Don’t judge people by their organization
I’m the innocent bystander
Somehow I got stuck
Between the rock
And a hard place
And I’m down on my luck
Yes I’m down on my luck
Well I’m down on my luck
I’m hiding in Honduras
I’m a desperate man
Send lawyers, guns, and money
The shit has hit the fan
--Warren Zevon, 1978
The American Diabetes Association frequently pisses me off.
So much so, and so often, that I don’t even know why I keep expecting better of them. I’ve long maintained that all the ADA is interested in, if you are a diabetic, is your wallet.
Which would be OK, if they were more up front about it. They are, after all, an organization by, for, and about doctors. I guess my main issue is they market themselves as THE organization for people with diabetes, and frankly, that’s a lie.
Don’t get me wrong, I’m glad the ADA exists. They excel at what they excel at. Research. Setting standards. Educating doctors. And, when the shit has hit the fan, they are the lawyers, guns, and money folks.
Well, maybe just lawyers and money. But when you have a problem with the government and diabetes, they’ve got your back. Taking on “the man” is one of the things they are good at. Fired from your job ‘cause of the big D? School hassling your kid over taking shots at school? Cops throw you in jail for being hypo?
Call the ADA.
The ADA really is the White Hat Sherriff when it comes to laws that protect those of us with diabetes. They are also always on the lookout for new and wrongful laws that effect us, and their legislative advocacy has shot down many a law that would chill you to your bones before it even had a chance to take effect.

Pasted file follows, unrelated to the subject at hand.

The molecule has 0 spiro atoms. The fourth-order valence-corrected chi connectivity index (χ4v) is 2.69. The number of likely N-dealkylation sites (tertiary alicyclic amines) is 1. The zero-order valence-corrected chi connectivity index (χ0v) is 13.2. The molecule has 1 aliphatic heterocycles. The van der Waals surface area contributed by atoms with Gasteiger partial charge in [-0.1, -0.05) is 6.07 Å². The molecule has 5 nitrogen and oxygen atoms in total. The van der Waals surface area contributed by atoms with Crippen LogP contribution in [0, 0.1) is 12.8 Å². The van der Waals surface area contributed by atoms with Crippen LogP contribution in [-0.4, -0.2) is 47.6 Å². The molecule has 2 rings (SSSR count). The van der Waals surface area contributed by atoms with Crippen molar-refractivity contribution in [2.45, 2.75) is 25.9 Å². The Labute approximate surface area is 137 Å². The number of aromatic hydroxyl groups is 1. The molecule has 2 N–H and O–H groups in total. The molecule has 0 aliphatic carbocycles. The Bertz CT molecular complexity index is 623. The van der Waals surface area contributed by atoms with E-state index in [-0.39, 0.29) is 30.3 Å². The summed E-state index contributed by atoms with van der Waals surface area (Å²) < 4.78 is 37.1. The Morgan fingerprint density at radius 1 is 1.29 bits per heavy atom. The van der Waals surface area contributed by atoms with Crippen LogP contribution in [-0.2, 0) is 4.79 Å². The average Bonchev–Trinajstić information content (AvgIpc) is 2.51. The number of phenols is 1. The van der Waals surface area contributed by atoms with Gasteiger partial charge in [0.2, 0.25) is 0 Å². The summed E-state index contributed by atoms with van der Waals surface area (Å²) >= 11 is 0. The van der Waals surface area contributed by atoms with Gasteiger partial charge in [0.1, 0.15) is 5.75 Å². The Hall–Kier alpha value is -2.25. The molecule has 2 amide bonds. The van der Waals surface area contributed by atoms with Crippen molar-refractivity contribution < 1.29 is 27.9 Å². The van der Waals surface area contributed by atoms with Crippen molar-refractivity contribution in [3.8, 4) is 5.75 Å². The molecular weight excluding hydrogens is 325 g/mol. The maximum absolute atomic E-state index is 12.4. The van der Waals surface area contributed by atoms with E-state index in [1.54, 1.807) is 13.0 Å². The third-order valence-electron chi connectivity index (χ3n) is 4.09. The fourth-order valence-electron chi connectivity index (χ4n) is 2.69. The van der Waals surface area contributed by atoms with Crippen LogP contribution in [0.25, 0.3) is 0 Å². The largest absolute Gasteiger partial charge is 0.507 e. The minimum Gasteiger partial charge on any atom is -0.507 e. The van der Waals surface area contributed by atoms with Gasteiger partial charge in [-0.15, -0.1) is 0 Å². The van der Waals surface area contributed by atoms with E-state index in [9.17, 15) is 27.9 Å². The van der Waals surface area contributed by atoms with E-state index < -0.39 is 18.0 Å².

But where the hypocrisy hits the fan is in the way the ADA presents itself as a caring educational organization. In this arena, the ADA is like a law book with a dust jacket disguising itself as a romance.
A major failing of the ADA is what the rest of us learned in kindergarten: the world is a better place when we all place nice together in the sand box. Two appalling examples of this come to mind. First is the ADA’s refusal to really join in with the International Diabetes Federation on things of common interest, like, oh I don’t know…maybe World Diabetes Day?
The ADA has me seeing red by sticking with red (with no logo) as the color of diabetes while everyone else has gone United Nations blue with a cool circle logo. You all know the pink ribbon, right? Every year a little over 200,000 women in the U.S. are dx’d with breast cancer while well over one-and-a-half million Americans are dx’d with diabetes. I’m not trying to belittle the horrors of breast cancer. I’m just saying they have a better PR firm than we do. In terms of annual growth, we’ve got ten times the numbers but even most health care workers don’t recognize the blue circle. And having one of our flag ship organizations refuse to play with anyone else isn’t helping.
Anyway, I’ve gotten off track again. I had said there were two appalling examples of the ADA’s lack of kindergarten decorum. The second one pisses me off more, as it effects me personally as an author.
The ADA won’t in anyway promote a book that it didn’t publish.
I’ve known this for a long time. But I thought, stupidly, that maybe they might help out with promoting the free Tiger e-books for the newly diagnosed, seeing as they think they are the ultimate help-the-poor-diabetics organization.